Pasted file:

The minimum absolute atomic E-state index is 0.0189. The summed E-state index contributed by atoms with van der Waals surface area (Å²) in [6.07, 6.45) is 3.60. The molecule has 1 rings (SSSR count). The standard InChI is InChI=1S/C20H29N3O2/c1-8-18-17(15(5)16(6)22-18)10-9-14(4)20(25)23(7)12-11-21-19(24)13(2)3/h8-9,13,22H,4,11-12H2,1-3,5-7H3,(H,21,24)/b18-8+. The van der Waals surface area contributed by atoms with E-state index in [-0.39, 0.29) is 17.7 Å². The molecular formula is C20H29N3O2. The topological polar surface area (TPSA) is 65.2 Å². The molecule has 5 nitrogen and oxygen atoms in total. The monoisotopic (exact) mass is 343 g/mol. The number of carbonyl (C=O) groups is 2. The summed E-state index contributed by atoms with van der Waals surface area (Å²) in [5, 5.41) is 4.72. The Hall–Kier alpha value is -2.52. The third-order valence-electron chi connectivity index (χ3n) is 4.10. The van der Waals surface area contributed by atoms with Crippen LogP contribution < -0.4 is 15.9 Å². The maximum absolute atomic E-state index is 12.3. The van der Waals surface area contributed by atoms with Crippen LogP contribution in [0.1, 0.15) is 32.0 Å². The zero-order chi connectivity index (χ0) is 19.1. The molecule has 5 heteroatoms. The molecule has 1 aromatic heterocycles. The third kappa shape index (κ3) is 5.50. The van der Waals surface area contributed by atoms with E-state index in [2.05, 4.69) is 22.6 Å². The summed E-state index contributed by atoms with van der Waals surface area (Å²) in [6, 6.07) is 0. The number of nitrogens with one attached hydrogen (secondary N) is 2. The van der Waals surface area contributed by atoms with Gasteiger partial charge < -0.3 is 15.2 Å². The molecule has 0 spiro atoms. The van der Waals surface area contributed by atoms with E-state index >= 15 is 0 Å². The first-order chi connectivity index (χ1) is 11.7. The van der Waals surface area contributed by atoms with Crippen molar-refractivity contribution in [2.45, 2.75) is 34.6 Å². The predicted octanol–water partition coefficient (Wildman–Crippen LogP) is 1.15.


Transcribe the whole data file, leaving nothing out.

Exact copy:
The minimum absolute atomic E-state index is 0.0189. The summed E-state index contributed by atoms with van der Waals surface area (Å²) in [6.07, 6.45) is 3.60. The molecule has 1 rings (SSSR count). The standard InChI is InChI=1S/C20H29N3O2/c1-8-18-17(15(5)16(6)22-18)10-9-14(4)20(25)23(7)12-11-21-19(24)13(2)3/h8-9,13,22H,4,11-12H2,1-3,5-7H3,(H,21,24)/b18-8+. The van der Waals surface area contributed by atoms with E-state index in [-0.39, 0.29) is 17.7 Å². The molecular formula is C20H29N3O2. The topological polar surface area (TPSA) is 65.2 Å². The molecule has 5 nitrogen and oxygen atoms in total. The monoisotopic (exact) mass is 343 g/mol. The number of carbonyl (C=O) groups is 2. The summed E-state index contributed by atoms with van der Waals surface area (Å²) in [5, 5.41) is 4.72. The Hall–Kier alpha value is -2.52. The third-order valence-electron chi connectivity index (χ3n) is 4.10. The van der Waals surface area contributed by atoms with Crippen LogP contribution < -0.4 is 15.9 Å². The maximum absolute atomic E-state index is 12.3. The van der Waals surface area contributed by atoms with Crippen LogP contribution in [0.1, 0.15) is 32.0 Å². The zero-order chi connectivity index (χ0) is 19.1. The molecule has 5 heteroatoms. The molecule has 1 aromatic heterocycles. The third kappa shape index (κ3) is 5.50. The van der Waals surface area contributed by atoms with E-state index in [2.05, 4.69) is 22.6 Å². The summed E-state index contributed by atoms with van der Waals surface area (Å²) in [6, 6.07) is 0. The number of nitrogens with one attached hydrogen (secondary N) is 2. The van der Waals surface area contributed by atoms with Gasteiger partial charge < -0.3 is 15.2 Å². The molecule has 0 spiro atoms. The van der Waals surface area contributed by atoms with E-state index >= 15 is 0 Å². The first-order chi connectivity index (χ1) is 11.7. The van der Waals surface area contributed by atoms with Crippen molar-refractivity contribution in [2.45, 2.75) is 34.6 Å². The predicted octanol–water partition coefficient (Wildman–Crippen LogP) is 1.15.